Isaias produces isolated damages to local crops
It’s been a rough few years for farmers in Beaufort County. Most recently, Hurricane Florence in 2018, then Hurricane Dorian last year, caused widespread damage to local crops, but according to Beaufort County Cooperative Extension Director Rod Gurganus, the impact from Tropical Storm Isaias was isolated, compared to previous storms.
“Generally speaking, as far as widespread damage goes, it’s not terrible,” Gurganus said. “All the crops were blown around a little bit, you see some tattered leaves and leaning of the stalks, but generally, it’s nothing that we can’t deal with.”
Of all of Beaufort County’s commodity crops, he says tobacco was probably affected the most, suffering torn and bruised leaves. Gurganus speculated this could pose challenges come harvest time, forcing some farms to pick the leaves by hand, rather than using mechanical means. It could also mean a degradation of leaf quality once the tobacco is cured.
“We’re still a number of days from seeing what we’re going to get there,” Gurganus said. “Most of the time, it takes a few days for the damage to really show itself. … Tobacco is unique in that it’s a little bit different than everything else in this stage of the game. … We dodged a bullet on this one for the most part, in general terms, but the tobacco guys are going to see an impact from this.”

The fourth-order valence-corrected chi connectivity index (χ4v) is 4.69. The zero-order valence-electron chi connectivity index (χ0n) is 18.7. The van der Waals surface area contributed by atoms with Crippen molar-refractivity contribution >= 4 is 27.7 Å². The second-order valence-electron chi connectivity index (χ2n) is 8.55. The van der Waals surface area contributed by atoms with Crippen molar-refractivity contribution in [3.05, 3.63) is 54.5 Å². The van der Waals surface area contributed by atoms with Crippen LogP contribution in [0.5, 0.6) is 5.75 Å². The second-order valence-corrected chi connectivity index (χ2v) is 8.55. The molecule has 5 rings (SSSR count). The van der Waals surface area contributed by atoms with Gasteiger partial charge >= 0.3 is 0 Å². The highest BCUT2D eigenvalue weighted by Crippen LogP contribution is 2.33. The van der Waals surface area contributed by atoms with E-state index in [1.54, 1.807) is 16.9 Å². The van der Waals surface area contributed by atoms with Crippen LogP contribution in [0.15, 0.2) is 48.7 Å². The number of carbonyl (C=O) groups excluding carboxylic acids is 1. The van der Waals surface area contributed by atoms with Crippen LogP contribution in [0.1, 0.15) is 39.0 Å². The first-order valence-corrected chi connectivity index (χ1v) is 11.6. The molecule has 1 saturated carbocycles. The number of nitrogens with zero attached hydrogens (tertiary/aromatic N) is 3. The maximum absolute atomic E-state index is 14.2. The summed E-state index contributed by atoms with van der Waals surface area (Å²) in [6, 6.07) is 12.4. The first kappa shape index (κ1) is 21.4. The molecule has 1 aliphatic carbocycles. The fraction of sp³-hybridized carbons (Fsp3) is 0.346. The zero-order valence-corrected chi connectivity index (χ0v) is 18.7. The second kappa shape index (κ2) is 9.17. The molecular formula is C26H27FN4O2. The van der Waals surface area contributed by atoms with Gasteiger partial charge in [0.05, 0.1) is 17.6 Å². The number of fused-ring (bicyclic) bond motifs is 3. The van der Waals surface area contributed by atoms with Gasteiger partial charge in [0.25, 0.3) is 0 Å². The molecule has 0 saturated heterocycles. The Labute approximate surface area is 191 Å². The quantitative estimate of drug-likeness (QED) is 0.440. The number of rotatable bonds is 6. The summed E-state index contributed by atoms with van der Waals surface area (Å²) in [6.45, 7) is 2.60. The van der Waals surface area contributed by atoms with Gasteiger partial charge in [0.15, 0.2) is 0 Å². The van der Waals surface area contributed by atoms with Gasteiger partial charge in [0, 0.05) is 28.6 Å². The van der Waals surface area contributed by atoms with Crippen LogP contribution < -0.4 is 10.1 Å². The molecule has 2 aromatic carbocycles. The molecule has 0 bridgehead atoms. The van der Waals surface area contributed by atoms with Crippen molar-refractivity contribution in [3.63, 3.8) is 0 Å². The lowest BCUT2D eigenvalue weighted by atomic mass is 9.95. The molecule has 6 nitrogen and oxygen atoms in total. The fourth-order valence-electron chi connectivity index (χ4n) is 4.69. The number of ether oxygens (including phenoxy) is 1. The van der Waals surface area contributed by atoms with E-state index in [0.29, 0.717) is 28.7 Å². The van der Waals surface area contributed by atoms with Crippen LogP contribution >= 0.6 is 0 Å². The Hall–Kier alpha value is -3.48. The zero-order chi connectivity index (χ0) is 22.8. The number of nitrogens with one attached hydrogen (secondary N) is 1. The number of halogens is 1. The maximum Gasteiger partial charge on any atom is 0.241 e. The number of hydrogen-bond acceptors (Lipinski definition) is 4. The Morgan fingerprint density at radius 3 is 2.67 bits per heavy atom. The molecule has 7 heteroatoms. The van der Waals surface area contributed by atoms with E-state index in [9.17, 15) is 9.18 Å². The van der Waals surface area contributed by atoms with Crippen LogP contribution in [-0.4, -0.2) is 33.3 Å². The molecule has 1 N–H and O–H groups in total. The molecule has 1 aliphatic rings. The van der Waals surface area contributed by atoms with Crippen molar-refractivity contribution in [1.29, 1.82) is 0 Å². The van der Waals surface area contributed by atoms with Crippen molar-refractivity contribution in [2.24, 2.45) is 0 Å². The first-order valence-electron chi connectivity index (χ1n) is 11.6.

For the most part, Gurganus says the damages to other crops this week were located in isolated pockets throughout the county, with crops affected differently based on their variety and maturity. Some of the biggest damages occurred north of the area where a tornado struck near Bayview.
“It did some significant damage, primarily to corn crops,” Gurganus said. “We’ve also got significant acres of timber that were broken off. It was a narrow path, but it skipped along far enough that it went from Bayview, to Jackson Swamp, right up to (U.S. Highway) 264, that we could track it.”
As for other crops such as soybeans and cotton, Gurganus said those should rebound fairly quickly at this point in their development.
“We might have lost a few bolls here and there, and a few pods on the soybeans,” Gurganus said. “We hope we don’t see any longer-lasting results there. Now, if we get another storm in September or October, obviously it’s a bit later in the season for cotton and soybeans, and sometimes we do see more damage, especially with cotton. We’ll see what we get.”